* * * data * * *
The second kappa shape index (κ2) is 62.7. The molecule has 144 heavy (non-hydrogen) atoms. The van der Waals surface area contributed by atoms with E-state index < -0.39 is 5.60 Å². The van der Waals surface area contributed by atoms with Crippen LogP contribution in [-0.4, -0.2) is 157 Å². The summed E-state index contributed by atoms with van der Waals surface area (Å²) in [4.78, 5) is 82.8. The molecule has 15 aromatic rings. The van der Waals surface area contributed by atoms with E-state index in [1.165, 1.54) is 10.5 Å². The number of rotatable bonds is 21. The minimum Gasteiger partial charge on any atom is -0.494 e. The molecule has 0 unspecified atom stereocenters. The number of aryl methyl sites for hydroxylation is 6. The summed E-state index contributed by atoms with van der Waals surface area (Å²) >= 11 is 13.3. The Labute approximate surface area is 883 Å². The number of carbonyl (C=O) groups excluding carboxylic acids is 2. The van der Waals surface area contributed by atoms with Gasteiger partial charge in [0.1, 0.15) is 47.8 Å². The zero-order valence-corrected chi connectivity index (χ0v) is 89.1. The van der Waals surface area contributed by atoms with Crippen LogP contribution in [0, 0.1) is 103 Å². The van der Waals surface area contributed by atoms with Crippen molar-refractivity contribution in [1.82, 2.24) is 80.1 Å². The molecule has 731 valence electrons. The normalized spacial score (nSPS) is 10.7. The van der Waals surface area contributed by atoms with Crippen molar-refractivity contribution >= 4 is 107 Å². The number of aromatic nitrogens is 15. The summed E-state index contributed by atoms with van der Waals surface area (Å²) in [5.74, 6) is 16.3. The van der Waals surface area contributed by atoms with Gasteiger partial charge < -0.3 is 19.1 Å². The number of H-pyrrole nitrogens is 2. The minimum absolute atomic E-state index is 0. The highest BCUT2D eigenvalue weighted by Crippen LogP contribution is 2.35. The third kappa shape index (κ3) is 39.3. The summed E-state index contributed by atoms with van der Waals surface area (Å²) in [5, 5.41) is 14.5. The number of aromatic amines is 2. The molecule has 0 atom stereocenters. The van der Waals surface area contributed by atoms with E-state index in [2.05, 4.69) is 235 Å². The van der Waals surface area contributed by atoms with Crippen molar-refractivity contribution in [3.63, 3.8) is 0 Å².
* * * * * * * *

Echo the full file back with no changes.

The second kappa shape index (κ2) is 62.7. The molecule has 144 heavy (non-hydrogen) atoms. The van der Waals surface area contributed by atoms with E-state index < -0.39 is 5.60 Å². The van der Waals surface area contributed by atoms with Crippen LogP contribution in [-0.4, -0.2) is 157 Å². The summed E-state index contributed by atoms with van der Waals surface area (Å²) in [4.78, 5) is 82.8. The molecule has 15 aromatic rings. The van der Waals surface area contributed by atoms with E-state index in [1.165, 1.54) is 10.5 Å². The number of rotatable bonds is 21. The minimum Gasteiger partial charge on any atom is -0.494 e. The molecule has 0 unspecified atom stereocenters. The number of aryl methyl sites for hydroxylation is 6. The summed E-state index contributed by atoms with van der Waals surface area (Å²) >= 11 is 13.3. The Labute approximate surface area is 883 Å². The number of carbonyl (C=O) groups excluding carboxylic acids is 2. The van der Waals surface area contributed by atoms with Gasteiger partial charge in [0.1, 0.15) is 47.8 Å². The zero-order valence-corrected chi connectivity index (χ0v) is 89.1. The van der Waals surface area contributed by atoms with Crippen LogP contribution in [0, 0.1) is 103 Å². The van der Waals surface area contributed by atoms with Crippen molar-refractivity contribution in [1.82, 2.24) is 80.1 Å². The molecule has 731 valence electrons. The normalized spacial score (nSPS) is 10.7. The van der Waals surface area contributed by atoms with Crippen molar-refractivity contribution >= 4 is 107 Å². The number of aromatic nitrogens is 15. The summed E-state index contributed by atoms with van der Waals surface area (Å²) in [5.74, 6) is 16.3. The van der Waals surface area contributed by atoms with Gasteiger partial charge < -0.3 is 19.1 Å². The number of H-pyrrole nitrogens is 2. The minimum absolute atomic E-state index is 0. The highest BCUT2D eigenvalue weighted by Crippen LogP contribution is 2.35. The third kappa shape index (κ3) is 39.3. The summed E-state index contributed by atoms with van der Waals surface area (Å²) in [5, 5.41) is 14.5. The number of aromatic amines is 2. The molecule has 0 atom stereocenters. The van der Waals surface area contributed by atoms with E-state index in [2.05, 4.69) is 235 Å². The van der Waals surface area contributed by atoms with Crippen molar-refractivity contribution in [3.63, 3.8) is 0 Å².